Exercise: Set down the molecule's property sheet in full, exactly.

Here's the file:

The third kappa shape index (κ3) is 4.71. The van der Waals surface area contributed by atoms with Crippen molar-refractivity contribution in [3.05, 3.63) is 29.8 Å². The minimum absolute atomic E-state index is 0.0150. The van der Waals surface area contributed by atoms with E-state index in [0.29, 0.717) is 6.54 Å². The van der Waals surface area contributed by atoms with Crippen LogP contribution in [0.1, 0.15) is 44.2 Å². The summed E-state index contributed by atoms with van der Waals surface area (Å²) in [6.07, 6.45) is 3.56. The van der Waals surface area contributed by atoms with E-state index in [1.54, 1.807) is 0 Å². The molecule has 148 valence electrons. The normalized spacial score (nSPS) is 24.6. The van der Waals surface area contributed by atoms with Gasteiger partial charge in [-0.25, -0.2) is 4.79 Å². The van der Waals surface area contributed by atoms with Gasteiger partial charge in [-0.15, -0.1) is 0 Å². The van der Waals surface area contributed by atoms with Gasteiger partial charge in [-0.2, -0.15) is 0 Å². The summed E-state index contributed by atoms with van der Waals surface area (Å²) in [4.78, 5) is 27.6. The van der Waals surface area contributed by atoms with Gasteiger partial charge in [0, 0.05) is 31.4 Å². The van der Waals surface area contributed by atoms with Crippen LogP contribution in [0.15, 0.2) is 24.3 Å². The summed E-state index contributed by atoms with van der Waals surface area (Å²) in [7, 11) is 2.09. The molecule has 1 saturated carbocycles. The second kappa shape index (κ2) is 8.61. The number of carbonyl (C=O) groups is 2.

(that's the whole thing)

The third kappa shape index (κ3) is 4.71. The van der Waals surface area contributed by atoms with Crippen molar-refractivity contribution in [3.05, 3.63) is 29.8 Å². The minimum absolute atomic E-state index is 0.0150. The van der Waals surface area contributed by atoms with E-state index in [0.29, 0.717) is 6.54 Å². The van der Waals surface area contributed by atoms with Crippen LogP contribution in [0.1, 0.15) is 44.2 Å². The summed E-state index contributed by atoms with van der Waals surface area (Å²) in [6.07, 6.45) is 3.56. The van der Waals surface area contributed by atoms with E-state index in [1.54, 1.807) is 0 Å². The molecule has 148 valence electrons. The normalized spacial score (nSPS) is 24.6. The van der Waals surface area contributed by atoms with Gasteiger partial charge in [-0.25, -0.2) is 4.79 Å². The van der Waals surface area contributed by atoms with Gasteiger partial charge in [-0.15, -0.1) is 0 Å². The van der Waals surface area contributed by atoms with Gasteiger partial charge in [-0.2, -0.15) is 0 Å². The summed E-state index contributed by atoms with van der Waals surface area (Å²) in [4.78, 5) is 27.6. The van der Waals surface area contributed by atoms with Gasteiger partial charge in [0, 0.05) is 31.4 Å². The van der Waals surface area contributed by atoms with Crippen LogP contribution in [0.15, 0.2) is 24.3 Å². The summed E-state index contributed by atoms with van der Waals surface area (Å²) in [7, 11) is 2.09. The molecule has 1 saturated carbocycles. The second kappa shape index (κ2) is 8.61. The number of carbonyl (C=O) groups is 2.